EFF defends ‘occupy land’ claims at Alex inquiry while Malema doesn’t pitch

Mandisa Mashego maintains that allegations against the party are misguided as the township is technically an illegal informal settlement.

The leader of the EFF, Julius Malema, has sent an apology for his absence at the Alex inquiry at the South African Human Rights Commission (SAHRC) in Braamfontein, Johannesburg.

Malema was expected to elaborate on his claims made to supporters to occupy land during Alexandra protest in April.

This has been seen as inciteful and has resulted in the commission summoning the EFF leader to provide his input on the matter.

Malema, who sent apologies for his absence, requested the EFF’s provincial chairperson Mandisa Mashego, and Mbuyiseni Ndlozi to give oral submissions.

SAHRC provincial manager Buang Jones began proceedings by acknowledging Malema’s apology and reiterated that Malema expressed his willingness to be part of the inquiry process. Thursday marked day four of the inquiry sitting.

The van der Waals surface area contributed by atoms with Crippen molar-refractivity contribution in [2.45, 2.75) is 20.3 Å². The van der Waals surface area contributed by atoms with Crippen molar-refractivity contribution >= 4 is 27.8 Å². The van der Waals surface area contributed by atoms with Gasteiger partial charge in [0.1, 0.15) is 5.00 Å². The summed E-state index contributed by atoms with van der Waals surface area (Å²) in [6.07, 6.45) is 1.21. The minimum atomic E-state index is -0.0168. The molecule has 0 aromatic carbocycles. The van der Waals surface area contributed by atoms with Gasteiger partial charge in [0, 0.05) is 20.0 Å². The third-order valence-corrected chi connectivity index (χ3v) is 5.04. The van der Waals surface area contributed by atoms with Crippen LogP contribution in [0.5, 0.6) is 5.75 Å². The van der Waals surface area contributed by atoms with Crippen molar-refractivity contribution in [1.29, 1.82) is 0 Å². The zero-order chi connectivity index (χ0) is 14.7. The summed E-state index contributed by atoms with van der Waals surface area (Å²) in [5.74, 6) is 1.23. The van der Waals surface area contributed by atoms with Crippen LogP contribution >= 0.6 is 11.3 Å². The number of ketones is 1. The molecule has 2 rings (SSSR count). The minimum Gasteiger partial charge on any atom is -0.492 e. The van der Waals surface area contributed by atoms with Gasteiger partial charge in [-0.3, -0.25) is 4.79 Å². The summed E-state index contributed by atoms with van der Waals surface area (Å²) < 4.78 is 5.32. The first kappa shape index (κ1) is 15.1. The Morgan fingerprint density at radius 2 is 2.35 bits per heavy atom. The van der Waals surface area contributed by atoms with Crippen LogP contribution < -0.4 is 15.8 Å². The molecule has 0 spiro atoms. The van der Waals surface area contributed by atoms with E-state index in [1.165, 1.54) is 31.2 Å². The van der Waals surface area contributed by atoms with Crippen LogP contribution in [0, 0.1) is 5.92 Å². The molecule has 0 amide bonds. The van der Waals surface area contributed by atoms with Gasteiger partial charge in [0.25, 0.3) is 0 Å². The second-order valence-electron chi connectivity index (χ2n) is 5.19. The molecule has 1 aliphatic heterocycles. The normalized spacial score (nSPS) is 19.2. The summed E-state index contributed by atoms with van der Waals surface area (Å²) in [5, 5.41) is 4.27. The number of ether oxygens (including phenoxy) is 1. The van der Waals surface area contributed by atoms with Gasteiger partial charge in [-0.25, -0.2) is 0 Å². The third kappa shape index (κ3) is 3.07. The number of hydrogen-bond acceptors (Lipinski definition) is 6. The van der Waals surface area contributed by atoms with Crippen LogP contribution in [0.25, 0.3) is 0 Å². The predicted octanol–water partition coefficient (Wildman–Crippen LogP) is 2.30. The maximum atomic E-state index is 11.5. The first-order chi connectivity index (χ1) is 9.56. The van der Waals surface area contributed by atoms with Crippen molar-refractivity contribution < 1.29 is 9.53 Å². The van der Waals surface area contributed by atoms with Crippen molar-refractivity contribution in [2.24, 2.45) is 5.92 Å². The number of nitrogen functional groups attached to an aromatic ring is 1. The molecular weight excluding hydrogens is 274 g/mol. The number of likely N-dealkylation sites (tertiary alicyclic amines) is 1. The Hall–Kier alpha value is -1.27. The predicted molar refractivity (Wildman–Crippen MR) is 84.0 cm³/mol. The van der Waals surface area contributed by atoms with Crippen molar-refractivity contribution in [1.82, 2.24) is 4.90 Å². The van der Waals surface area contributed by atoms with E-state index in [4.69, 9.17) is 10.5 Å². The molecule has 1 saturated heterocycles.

Mashego started by questioning on what grounds the allegations were made, asking where the residents legally settled in Alexandra historically.

“It’s a well-known fact that Alex dates back to early 1900s and when it was established, it wasn’t classified. Due to the influx of people and also some of the deliberate colonial actions of the apartheid, Alex was one of the places that became populated.

“It is with that history in mind that we know Alex was conceived. Even as far back as 1982, Alex was not classified as a formal settlement, even when though there were black people living there. It was only declared a formal settlement in 1982.”

She moved on to provide testimony on the demolitions in Alexandra where there was allegedly no court order authorising the presence of Johannesburg metro police.

“The demolishing was inhumane and had no legal basis,” Mashego maintained.

The inquiry continues.

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